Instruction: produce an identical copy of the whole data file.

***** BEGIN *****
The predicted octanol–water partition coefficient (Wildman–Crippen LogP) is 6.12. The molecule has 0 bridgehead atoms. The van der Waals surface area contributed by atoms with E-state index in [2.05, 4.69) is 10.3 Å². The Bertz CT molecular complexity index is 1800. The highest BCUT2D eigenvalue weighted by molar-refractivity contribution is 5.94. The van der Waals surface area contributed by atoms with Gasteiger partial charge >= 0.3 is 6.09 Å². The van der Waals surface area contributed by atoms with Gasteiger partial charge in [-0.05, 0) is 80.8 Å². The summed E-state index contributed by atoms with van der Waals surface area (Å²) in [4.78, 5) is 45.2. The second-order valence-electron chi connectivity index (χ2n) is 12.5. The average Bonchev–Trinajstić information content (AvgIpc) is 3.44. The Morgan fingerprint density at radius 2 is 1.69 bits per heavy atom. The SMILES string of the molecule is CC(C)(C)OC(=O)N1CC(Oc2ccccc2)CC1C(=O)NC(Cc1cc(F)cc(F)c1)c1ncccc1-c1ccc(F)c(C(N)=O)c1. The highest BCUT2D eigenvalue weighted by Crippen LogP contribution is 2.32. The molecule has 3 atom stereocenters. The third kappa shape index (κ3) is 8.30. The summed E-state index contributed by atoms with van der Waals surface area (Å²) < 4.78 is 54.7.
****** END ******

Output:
The predicted octanol–water partition coefficient (Wildman–Crippen LogP) is 6.12. The molecule has 0 bridgehead atoms. The van der Waals surface area contributed by atoms with E-state index in [2.05, 4.69) is 10.3 Å². The Bertz CT molecular complexity index is 1800. The highest BCUT2D eigenvalue weighted by molar-refractivity contribution is 5.94. The van der Waals surface area contributed by atoms with Gasteiger partial charge >= 0.3 is 6.09 Å². The van der Waals surface area contributed by atoms with Gasteiger partial charge in [-0.05, 0) is 80.8 Å². The summed E-state index contributed by atoms with van der Waals surface area (Å²) in [4.78, 5) is 45.2. The second-order valence-electron chi connectivity index (χ2n) is 12.5. The average Bonchev–Trinajstić information content (AvgIpc) is 3.44. The Morgan fingerprint density at radius 2 is 1.69 bits per heavy atom. The SMILES string of the molecule is CC(C)(C)OC(=O)N1CC(Oc2ccccc2)CC1C(=O)NC(Cc1cc(F)cc(F)c1)c1ncccc1-c1ccc(F)c(C(N)=O)c1. The highest BCUT2D eigenvalue weighted by Crippen LogP contribution is 2.32. The molecule has 3 atom stereocenters. The third kappa shape index (κ3) is 8.30. The summed E-state index contributed by atoms with van der Waals surface area (Å²) < 4.78 is 54.7.